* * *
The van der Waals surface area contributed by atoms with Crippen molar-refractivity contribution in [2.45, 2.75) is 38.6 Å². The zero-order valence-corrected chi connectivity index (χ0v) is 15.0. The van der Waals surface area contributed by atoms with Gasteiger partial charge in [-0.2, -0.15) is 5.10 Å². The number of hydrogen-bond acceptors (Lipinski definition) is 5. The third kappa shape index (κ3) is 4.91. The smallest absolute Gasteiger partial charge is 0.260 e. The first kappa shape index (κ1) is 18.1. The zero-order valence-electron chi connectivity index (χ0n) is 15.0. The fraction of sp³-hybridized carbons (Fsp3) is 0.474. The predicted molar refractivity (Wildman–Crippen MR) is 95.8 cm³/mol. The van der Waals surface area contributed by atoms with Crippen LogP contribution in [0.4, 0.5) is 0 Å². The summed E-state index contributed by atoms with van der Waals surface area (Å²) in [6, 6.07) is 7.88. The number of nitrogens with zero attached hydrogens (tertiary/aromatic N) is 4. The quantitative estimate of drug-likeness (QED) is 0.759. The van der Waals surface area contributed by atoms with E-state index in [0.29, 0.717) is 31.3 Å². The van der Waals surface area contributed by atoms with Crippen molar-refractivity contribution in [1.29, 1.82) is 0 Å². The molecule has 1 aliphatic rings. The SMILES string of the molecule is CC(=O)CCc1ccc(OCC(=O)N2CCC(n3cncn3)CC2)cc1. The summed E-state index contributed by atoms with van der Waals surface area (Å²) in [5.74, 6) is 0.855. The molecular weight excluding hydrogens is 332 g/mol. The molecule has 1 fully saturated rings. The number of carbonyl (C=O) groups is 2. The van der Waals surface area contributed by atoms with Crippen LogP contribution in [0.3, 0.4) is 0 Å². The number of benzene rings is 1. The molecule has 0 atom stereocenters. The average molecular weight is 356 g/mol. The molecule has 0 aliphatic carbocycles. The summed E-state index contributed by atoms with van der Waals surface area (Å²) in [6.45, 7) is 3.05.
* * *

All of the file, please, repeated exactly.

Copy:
The van der Waals surface area contributed by atoms with Crippen molar-refractivity contribution in [2.45, 2.75) is 38.6 Å². The zero-order valence-corrected chi connectivity index (χ0v) is 15.0. The van der Waals surface area contributed by atoms with Gasteiger partial charge in [-0.2, -0.15) is 5.10 Å². The number of hydrogen-bond acceptors (Lipinski definition) is 5. The third kappa shape index (κ3) is 4.91. The smallest absolute Gasteiger partial charge is 0.260 e. The first kappa shape index (κ1) is 18.1. The zero-order valence-electron chi connectivity index (χ0n) is 15.0. The fraction of sp³-hybridized carbons (Fsp3) is 0.474. The predicted molar refractivity (Wildman–Crippen MR) is 95.8 cm³/mol. The van der Waals surface area contributed by atoms with Crippen LogP contribution in [0.4, 0.5) is 0 Å². The summed E-state index contributed by atoms with van der Waals surface area (Å²) in [6, 6.07) is 7.88. The number of nitrogens with zero attached hydrogens (tertiary/aromatic N) is 4. The quantitative estimate of drug-likeness (QED) is 0.759. The van der Waals surface area contributed by atoms with E-state index in [0.29, 0.717) is 31.3 Å². The van der Waals surface area contributed by atoms with Crippen molar-refractivity contribution in [1.29, 1.82) is 0 Å². The molecule has 1 aliphatic rings. The SMILES string of the molecule is CC(=O)CCc1ccc(OCC(=O)N2CCC(n3cncn3)CC2)cc1. The summed E-state index contributed by atoms with van der Waals surface area (Å²) in [5.74, 6) is 0.855. The molecular weight excluding hydrogens is 332 g/mol. The molecule has 1 fully saturated rings. The number of carbonyl (C=O) groups is 2. The van der Waals surface area contributed by atoms with Crippen LogP contribution in [0.3, 0.4) is 0 Å². The number of benzene rings is 1. The molecule has 0 atom stereocenters. The average molecular weight is 356 g/mol. The molecule has 0 aliphatic carbocycles. The summed E-state index contributed by atoms with van der Waals surface area (Å²) in [6.45, 7) is 3.05.